In our last post, Dr. Langberg defined Atrial Fibrillation, or A-fib, as the quivering of the two upper chambers of the heart resulting from disorganized electrical activity, and the most common heart rhythm conditions requiring treatment. Together, Emory University Hospital and Emory University Hospital Midtown perform more than 3,600 electrophysiology procedures per year, including diagnosis and treatment procedures for A-fib. In this post, I’ll examine causes of A-fib and discuss how we diagnose it.
It’s crucial that we identify potential causes of A-fib in order to determine the best approach to treatment. Although we can’t always find the specific trigger, certain pre-existing heart and lung conditions are the most common causes. These conditions include:
- Thyroid conditions
- Obstructive sleep apnea
- Hypertension (high blood pressure)
- Coronary artery disease
- Heart valve disease
- Heart surgery
- Chronic lung disease
- Heart failure
- Cardiomyopathy (disease in which the heart muscle is weakened)
- Congenital heart disease
- Pulmonary embolism (blood clot to the lungs)
Less common causes of A-Fib include hyperthyroidism, pericarditis and viral infections.
In at least 10% of cases, we’re unable to find underlying heart disease or lung conditions. In these instances, A-fib may be related to alcohol, excessive caffeine use, stress, certain drugs, electrolyte or metabolic imbalances, or severe infections. It’s important to note that the risk of A-fib increases with age, particularly after age 60.
Next—how do we diagnose Atrial Fibrillation? There are a variety of methods, but our initial diagnosis begins with a conversation. We ask you about your medical history, including your health habits and symptoms, which may include fatigue, palpitations, chest discomfort, shortness of breath, or dizziness. We also ask about your family history, and then perform physical exams and conduct appropriate tests and procedures. One of the most useful tests is an electrocardiogram (EKG), a painless procedure that records the heart’s electrical activity. With an EKG, we can determine how fast your heart is beating, whether its rhythm is steady or irregular, how strong the electrical signals are when they pass through your heart, as well as how long it takes these signals to reach each section of your heart.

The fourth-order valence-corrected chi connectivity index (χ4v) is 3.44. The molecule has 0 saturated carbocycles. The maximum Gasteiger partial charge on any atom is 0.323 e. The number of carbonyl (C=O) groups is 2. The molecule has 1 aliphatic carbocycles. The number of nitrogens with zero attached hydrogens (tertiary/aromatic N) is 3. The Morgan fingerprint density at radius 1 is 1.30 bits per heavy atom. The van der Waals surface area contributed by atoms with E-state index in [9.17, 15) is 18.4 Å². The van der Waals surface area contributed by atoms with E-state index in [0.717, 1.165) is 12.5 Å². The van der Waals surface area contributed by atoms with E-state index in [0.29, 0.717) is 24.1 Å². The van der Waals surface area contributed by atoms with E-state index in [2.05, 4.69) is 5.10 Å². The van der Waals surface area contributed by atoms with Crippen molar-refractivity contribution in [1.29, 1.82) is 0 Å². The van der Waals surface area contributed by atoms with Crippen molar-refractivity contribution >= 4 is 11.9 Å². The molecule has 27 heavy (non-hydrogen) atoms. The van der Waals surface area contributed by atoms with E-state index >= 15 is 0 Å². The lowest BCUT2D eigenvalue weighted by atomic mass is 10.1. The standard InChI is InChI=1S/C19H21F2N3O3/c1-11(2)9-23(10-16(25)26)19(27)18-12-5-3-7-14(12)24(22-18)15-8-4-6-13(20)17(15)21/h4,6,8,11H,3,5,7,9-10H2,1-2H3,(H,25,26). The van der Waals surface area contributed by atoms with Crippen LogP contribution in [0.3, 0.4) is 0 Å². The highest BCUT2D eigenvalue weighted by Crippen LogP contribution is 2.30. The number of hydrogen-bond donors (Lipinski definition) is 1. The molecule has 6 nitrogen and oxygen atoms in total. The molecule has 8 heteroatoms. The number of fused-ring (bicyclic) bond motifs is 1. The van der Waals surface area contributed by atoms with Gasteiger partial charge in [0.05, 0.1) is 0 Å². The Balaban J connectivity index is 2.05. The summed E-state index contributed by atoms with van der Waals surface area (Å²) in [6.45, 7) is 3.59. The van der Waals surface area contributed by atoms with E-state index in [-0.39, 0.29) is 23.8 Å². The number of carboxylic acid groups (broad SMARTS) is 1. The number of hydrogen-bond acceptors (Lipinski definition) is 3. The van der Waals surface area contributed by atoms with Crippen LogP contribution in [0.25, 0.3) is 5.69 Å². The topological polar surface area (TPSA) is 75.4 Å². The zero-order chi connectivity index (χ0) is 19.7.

In our next Heart & Vascular post, we’ll explore treatment options for A-Fib at Emory, including innovative therapies and clinical trials.
For more information about the Emory Atrial Fibrillation Program, or to schedule an appointment, please call Emory HealthConnectionSM at 404-778-7777 or 1-800-75-EMORY.
Are you concerned that you may have A-fib? If you have questions or comments about A-fib diagnosis, please let me know in the comments section below.
About Michael Lloyd, MD:
Dr. Lloyd began practicing medicine at Emory in 2007—he specializes in Internal Medicine, Cardiology, and Cardiac Electrophysiology. His areas of clinical interest and research include arrhythmias, electrophysiology lab, and pacemaker. Dr. Lloyd’s organizational leadership memberships include the American College of Cardiology, the American Heart Association, and the Heart Rhythm Society.